Gergely Soos wrote:
> your intuition was absolutely correct. The starting point of my
> partition was moved only not up but down 63 sectors (63*512 bytes)
> It all makes sense, the whole partition grew 63*512 bytes = 0x7E (126)
> inodes that is why I found the root inode on inode 0xFE instead of 0x80.
> Now the question remains how the hell should I move it back??
> And what kind of an idiot program moves the partition table without any
> confirmation? That would kill any filesystem.
Strangely, I've seen this before. No idea why, or what is doing it.
Hopefully you have saved copies of all the things you edited & dd'd? So
I'd start by putting those back.
Then you can use a partition editor to move the start of the partition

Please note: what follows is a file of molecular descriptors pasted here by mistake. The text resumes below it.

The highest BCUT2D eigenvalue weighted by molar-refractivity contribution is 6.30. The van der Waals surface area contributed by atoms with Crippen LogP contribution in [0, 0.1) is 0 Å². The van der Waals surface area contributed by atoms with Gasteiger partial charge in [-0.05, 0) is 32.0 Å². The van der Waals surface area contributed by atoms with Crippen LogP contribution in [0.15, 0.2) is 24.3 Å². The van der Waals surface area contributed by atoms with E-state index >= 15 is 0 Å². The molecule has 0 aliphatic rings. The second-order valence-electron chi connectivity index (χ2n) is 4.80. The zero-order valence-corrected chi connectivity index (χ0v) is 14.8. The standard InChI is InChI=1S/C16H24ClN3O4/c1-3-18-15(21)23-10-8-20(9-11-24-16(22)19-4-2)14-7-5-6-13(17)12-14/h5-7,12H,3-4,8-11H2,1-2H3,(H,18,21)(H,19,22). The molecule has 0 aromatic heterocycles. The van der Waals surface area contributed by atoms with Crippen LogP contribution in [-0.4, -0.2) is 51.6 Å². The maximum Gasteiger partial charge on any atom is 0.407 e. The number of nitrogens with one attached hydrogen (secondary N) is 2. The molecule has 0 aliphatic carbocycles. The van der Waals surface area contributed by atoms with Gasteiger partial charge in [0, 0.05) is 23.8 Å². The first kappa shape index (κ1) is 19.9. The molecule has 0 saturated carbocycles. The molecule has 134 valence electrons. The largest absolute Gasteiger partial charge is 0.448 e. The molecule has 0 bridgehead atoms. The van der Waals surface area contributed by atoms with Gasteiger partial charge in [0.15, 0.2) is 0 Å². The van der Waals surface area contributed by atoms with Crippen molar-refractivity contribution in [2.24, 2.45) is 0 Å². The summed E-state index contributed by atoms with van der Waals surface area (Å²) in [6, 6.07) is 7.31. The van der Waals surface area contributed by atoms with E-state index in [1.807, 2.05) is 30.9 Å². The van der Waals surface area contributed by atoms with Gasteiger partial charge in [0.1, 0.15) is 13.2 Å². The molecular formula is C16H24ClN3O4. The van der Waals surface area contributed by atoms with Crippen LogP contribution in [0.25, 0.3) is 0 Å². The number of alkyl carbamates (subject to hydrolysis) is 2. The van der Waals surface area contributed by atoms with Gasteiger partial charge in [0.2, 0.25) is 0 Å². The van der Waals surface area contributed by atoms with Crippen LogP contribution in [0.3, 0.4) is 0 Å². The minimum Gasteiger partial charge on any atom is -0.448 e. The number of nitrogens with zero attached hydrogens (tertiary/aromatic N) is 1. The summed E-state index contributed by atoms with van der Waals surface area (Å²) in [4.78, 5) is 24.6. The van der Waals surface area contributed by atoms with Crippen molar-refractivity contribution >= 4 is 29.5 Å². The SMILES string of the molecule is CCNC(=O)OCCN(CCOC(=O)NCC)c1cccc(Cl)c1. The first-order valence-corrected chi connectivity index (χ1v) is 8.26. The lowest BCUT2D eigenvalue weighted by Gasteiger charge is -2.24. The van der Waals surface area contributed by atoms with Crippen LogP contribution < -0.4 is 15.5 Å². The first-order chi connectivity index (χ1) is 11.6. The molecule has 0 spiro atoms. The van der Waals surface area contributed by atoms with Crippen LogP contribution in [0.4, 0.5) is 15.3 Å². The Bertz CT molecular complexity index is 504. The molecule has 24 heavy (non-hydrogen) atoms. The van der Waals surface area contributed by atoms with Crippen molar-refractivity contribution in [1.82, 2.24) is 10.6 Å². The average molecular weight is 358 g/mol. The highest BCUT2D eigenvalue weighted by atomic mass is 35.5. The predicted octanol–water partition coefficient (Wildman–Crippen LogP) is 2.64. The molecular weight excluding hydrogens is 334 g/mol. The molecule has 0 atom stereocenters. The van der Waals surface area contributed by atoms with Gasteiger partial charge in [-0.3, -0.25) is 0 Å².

back where it belongs, I guess. (w/o seeing where you found the
superblocks, I'm not certain).
Or, if I'm reading you right, do you mean that the first "XFSB" is 63
sectors ahead of the start of hdd1? If so, then maybe mounting /dev/hdd
(not /dev/hdd1) just works.
> On Tue, Jan 6, 2009 at 11:54 PM, Eric Sandeen <sandeen@xxxxxxxxxxx
> <mailto:sandeen@xxxxxxxxxxx>> wrote:
> Gergely Soos wrote:
> > That is a good idea, I'm gonna search for the XFSB on the entire disk.
> > I will also give PhotoRec a try if nothing else works.
> > In the meantime, Eric, you can download the metadata from here:
> > http://bluepantherit.net/metadump.bz2
> > It would be real nice from you if you would take a closer look.
> > And one more thing, xfs_check -s /dev/hdd1 prints the following:
> > can't seek in filesystem at bb 58701991023656163
> > can't read agfl block for ag 4082146910
> > can't seek in filesystem at bb 58702015871605112
> ... it's basically reading garbage as block numbers, but they are well
> past the end of the device, so failing.
> Very confused, it is. :)